Monday, 15 February 2016

A familiar message... maternal immune disease and offspring ADHD risk

"Several maternal somatic diseases with immune components were found to increase the risk of ADHD [attention-deficit hyperactivity disorder] in offspring."

That was the research bottom line reported by Johanne Instanes and colleagues [1] following their analysis of some 48,000 people with ADHD (well, "receiving ADHD medication during the years 2004-2012") compared against over 2.2 million control individuals (er, not receiving ADHD medication). Indeed, once again those very useful Scandinavian registries (see here for example) keep on giving in research terms, this time based on "data from longitudinal Norwegian registers."

The sorts of diagnosis included under the heading of "chronic somatic diseases with immune components" that were found to be related to offspring ADHD ranged from multiple sclerosis to type 1 diabetes. Even taking into account potentially important variables such as parental ADHD and gestational age did little to alter the odds ratios reported; although analyses by gender did seem to produce some potentially interesting results when it came to maternal asthma for example, and boy vs. girl offspring risk of ADHD. The authors conclude that: "insight into the mechanisms behind these relationships could enhance our understanding of the etiology of ADHD."

I titled this post 'a familiar message' because the data reported by Instanes et al seems to follow a trend of large population-based inquiry reporting offspring developmental outcomes when certain maternal immune-related diagnoses/pathology are present. Y'know things like a potentially slightly increased risk of offspring autism in the presence of maternal thyroid autoantibodies (see here) or how the appearance of psoriasis in one or other parents might also play a role (see here). Yes, correlation is not the same as causation but let's face it, the involvement of the immune system in at least some cases of autism is hardly a new thing (see here for example). Indeed, let us not forget 'MAR autism' (see here) (as many people seem to have).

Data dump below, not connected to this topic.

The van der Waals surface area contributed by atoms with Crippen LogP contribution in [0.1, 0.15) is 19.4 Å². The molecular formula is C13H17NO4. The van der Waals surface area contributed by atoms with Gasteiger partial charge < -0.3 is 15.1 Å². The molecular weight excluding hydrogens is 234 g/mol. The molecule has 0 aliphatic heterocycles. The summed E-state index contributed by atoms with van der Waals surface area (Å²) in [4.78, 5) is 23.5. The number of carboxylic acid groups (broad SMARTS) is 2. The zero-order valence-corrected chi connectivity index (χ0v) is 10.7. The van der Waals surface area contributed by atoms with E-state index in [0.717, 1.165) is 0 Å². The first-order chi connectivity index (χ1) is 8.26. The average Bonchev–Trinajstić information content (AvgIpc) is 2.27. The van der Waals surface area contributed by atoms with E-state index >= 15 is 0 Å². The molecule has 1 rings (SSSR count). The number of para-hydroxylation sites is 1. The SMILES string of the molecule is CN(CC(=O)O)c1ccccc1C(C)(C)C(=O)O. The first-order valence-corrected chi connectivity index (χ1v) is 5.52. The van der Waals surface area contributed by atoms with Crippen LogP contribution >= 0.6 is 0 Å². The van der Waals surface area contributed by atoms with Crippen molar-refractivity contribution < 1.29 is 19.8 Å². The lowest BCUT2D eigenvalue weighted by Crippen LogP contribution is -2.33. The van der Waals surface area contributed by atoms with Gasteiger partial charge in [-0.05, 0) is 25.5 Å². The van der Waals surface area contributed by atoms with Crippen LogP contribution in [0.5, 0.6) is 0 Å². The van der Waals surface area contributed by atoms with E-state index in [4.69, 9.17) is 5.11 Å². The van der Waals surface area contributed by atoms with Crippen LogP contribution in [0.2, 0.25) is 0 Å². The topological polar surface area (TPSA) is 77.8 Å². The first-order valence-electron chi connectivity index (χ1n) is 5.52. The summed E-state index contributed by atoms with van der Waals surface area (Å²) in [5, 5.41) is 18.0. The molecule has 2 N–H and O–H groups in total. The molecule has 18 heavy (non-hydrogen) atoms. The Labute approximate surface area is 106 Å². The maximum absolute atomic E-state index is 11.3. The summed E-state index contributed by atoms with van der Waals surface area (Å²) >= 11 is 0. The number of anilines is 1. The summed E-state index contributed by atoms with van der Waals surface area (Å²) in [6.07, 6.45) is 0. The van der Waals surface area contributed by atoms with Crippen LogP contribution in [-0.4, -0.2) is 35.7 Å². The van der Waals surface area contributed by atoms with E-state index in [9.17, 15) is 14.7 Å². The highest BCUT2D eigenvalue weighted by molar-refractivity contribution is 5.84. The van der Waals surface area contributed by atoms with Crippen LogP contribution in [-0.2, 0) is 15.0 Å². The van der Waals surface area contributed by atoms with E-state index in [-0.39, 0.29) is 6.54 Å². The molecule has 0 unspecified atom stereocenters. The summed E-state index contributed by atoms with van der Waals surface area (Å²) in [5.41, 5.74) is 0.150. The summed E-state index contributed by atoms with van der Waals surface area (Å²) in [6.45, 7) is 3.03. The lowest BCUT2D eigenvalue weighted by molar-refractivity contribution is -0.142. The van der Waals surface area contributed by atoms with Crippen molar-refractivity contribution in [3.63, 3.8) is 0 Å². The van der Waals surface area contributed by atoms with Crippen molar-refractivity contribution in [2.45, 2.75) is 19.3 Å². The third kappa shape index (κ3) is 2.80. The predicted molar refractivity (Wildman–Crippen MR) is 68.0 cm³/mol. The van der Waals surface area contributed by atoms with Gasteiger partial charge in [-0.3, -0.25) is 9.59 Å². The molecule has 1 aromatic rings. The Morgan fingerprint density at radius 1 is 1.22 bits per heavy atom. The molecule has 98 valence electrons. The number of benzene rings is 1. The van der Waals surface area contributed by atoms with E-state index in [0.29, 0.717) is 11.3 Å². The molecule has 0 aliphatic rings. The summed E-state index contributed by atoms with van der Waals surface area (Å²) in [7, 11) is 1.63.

That ADHD is also one of the most common overlapping diagnoses associated with autism (see here) further extends the idea that maternal immune related features (potentially present during some critical period during pregnancy/gestation) might extend to a number of diagnoses. Nature also tends to blur diagnostic boundaries (see here).

What's more to say? Well, having specifically mentioned asthma already, I was quite interested in the data suggesting that maternal asthma might be something to look further at with offspring outcomes in mind on the back of other data (see here). More and more science is also realising that asthma and ADHD are not uncommon bedfellows (see here and see here) and given the suggestion of heredity strongly governing the onset of asthma (see here) one can perhaps see how this data might strengthen the possibility of a wider association. Remember, genes suggested to play a role in specific conditions are generally not confined to one diagnosis (see here) as we've seen in recent times [2]. Dare I also mention how the use of certain medicines during pregnancy might also have a bearing on both the presentation of asthma [3] (see here also) and perhaps even more behavioural indicators (see here) too?

Further research is of course indicated.

Music: Viola Beach - Swings and Waterslides. RIP.

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[1] Instanes JT. et al. Attention-Deficit/Hyperactivity Disorder in Offspring of Mothers With Inflammatory and Immune System Diseases. Biol Psychiatry. 2015 Dec 9. pii: S0006-3223(15)01034-3.

[2] Hagenaars SP. et al. Shared genetic aetiology between cognitive functions and physical and mental health in UK Biobank (N=112 151) and 24 GWAS consortia. Mol Psychiatry. 2016 Jan 26.

[3] Magnus MC. et al. Prenatal and infant paracetamol exposure and development of asthma: the Norwegian Mother and Child Cohort Study. Int J Epidemiol. 2016 Feb 9. pii: dyv366.

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ResearchBlogging.org Instanes JT, Halmøy A, Engeland A, Haavik J, Furu K, & Klungsøyr K (2015). Attention-Deficit/Hyperactivity Disorder in Offspring of Mothers With Inflammatory and Immune System Diseases. Biological psychiatry PMID: 26809250